Jardines de la Reina …… or “Gardens of the Queen”
It was so named by Christopher Columbus to honour the Queen of Spain.
This must count as one of the great dive locations in the world! It’s part of Cuba, which is the largest island in the Antilles, separating the Atlantic ocean and the Gulf of Mexico in the North from the Caribbean ocean to the South.
Avalon operates 6 liveaboard boats, all in the same area. They all dive the same sites, but you would think that you are the only boat in the area. You never see the other boats. It takes a whole day to get to the liveaboard from Havana. A bus picks you up at your hotel in Havana at 4am on Saturday and takes you to Jucaro Port, a 9 hour bus ride. The bus is quite comfortable and makes a couple of stops along the way. From here you take a 2 hour boat tide to the Jardines de la Reina where you board one of the Avalon liveaboard boats, which will be home for the week. At the end of the week, on Friday, you leave the liveaboard again during the course of the morning and arrive back in Havana at your hotel again at about 9pm.
We stayed on the “Tortuga” which is more like a floating hotel. It is anchored in one place and does not sail anywhere.
Avalon is the only dive operator in this whole marine park, which lies south of the gulf of Ana Maria. It is 60 miles off the southern coast of Cuba. An archipelago of 250 virgin coral and mangrove islands spresd over 75 miles. It has been an official Marine park since 1996.
Avalon also does fishing trips in the same area. It’s all catch and release fly-fishing.
Staying on the Liveaboard is great. A nice big air-conditioned cabin with your own on suite shower and toilet.
A stunning sunset marks the end of every day and then it’s time for Mojito sundowners and Salsa. The food on the boat is excellent.
The diving was great. We made 3 dives a day. They transport you with a very sleek, fast 33 or 41 ft dive boat to the dive sites. We did not have Nitrox available, but they were busy working on the installation. So, it would be available in future. Almost all the dives were fairly shallow. Hardly ever deeper than 30m.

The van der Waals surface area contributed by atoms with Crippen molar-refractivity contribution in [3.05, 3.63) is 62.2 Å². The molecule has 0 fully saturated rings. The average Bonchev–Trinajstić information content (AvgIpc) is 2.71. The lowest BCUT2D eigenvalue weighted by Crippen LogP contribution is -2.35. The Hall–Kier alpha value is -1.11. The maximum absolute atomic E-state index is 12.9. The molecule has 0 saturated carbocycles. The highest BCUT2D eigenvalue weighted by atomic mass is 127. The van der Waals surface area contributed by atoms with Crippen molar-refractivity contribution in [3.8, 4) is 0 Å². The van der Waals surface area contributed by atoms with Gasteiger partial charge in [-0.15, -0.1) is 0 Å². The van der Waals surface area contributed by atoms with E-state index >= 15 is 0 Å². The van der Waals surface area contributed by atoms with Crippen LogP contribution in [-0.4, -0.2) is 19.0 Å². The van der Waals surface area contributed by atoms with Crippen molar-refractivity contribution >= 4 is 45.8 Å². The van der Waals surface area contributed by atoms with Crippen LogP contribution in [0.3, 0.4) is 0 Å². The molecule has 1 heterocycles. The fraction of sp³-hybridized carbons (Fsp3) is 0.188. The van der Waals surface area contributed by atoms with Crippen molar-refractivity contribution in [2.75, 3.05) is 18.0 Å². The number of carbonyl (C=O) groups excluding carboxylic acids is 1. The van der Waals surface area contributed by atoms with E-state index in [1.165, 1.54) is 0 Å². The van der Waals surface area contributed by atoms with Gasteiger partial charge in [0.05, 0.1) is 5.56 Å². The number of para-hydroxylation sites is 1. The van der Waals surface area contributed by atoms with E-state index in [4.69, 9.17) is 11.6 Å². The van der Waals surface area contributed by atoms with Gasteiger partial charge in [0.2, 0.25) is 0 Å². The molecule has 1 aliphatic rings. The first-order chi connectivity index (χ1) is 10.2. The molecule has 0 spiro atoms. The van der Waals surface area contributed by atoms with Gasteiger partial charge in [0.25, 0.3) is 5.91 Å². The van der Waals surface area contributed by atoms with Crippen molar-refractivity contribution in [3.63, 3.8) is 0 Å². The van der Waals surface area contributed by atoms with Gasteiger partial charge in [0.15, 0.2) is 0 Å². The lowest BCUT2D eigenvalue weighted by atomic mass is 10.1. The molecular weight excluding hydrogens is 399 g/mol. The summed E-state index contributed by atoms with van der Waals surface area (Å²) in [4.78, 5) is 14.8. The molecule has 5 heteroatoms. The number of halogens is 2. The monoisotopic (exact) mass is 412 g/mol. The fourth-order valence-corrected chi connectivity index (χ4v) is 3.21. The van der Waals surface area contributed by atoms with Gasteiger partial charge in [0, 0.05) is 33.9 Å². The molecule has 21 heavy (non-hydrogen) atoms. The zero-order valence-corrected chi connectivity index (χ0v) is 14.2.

You can’t complain about any diving done at 27 degrees C water temperature and 40m+ viz.
There are also many caverns to swim through.
This whole area has many schools of large fish, such as snappers, groupers, jewfish and sharks. There are 6 different shark species, namely, silky, reef, lemon, blacktip, nurse and hammerheads.
The Silky-sharks and Caribbean reef sharks are beautiful, with their almost golden colour and so streamlined.
Apart from that they are also inquisitive and keep swimming with you within touching distance.
On the last day we also dived in the mangroves, because the sea was a bit rough due to the wind. The mangroves are like a complete different world. It is more muck diving, with all the hermit crabs, critters and especially many upside down jellyfish ( Cassiopea).
The streaming sun rays bouncing through the branches, creates a wonderful, pleasant, eerie like atmosphere.
Riding on the dive boat between the mangrove islands on the absolute flat, mirror surface, is like gliding on jelly. You also have all the beautiful reflections on the water all around you.
Walking on the beach of the islands won’t be complete without encountering some iguanas. They are also inquisitive and not scared of humans.
Beautiful to watch and film. On the beach of one of the islands we also came across Hutias, also referred to as “banana rats“. This specific one that we came across, seemed to love our cold drinking water.
Diving in the mangroves would also not be complete without filming the odd crocodile. They call them Caimans in this part of the world.
It’s another one of the many dive experiences that makes this part of the world so very special.